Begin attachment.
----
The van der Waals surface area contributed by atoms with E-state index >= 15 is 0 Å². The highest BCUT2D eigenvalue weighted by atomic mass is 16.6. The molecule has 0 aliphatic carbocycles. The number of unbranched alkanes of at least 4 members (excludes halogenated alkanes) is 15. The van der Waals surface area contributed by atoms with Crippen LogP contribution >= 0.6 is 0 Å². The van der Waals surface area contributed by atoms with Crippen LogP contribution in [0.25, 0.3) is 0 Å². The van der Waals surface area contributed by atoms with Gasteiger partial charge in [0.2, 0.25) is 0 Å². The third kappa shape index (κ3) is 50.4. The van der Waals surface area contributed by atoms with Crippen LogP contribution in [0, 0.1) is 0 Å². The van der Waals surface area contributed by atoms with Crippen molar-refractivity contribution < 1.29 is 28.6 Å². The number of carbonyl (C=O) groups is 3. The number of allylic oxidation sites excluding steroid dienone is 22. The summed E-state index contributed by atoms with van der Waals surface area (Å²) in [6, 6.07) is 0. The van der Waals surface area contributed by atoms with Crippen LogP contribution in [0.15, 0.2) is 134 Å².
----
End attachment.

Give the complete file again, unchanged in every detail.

The van der Waals surface area contributed by atoms with E-state index >= 15 is 0 Å². The highest BCUT2D eigenvalue weighted by atomic mass is 16.6. The molecule has 0 aliphatic carbocycles. The number of unbranched alkanes of at least 4 members (excludes halogenated alkanes) is 15. The van der Waals surface area contributed by atoms with Crippen LogP contribution >= 0.6 is 0 Å². The van der Waals surface area contributed by atoms with Crippen LogP contribution in [0.25, 0.3) is 0 Å². The van der Waals surface area contributed by atoms with Gasteiger partial charge in [0.2, 0.25) is 0 Å². The third kappa shape index (κ3) is 50.4. The van der Waals surface area contributed by atoms with Crippen LogP contribution in [0, 0.1) is 0 Å². The van der Waals surface area contributed by atoms with Crippen molar-refractivity contribution < 1.29 is 28.6 Å². The number of carbonyl (C=O) groups is 3. The number of allylic oxidation sites excluding steroid dienone is 22. The summed E-state index contributed by atoms with van der Waals surface area (Å²) in [6, 6.07) is 0. The van der Waals surface area contributed by atoms with Crippen LogP contribution in [0.15, 0.2) is 134 Å².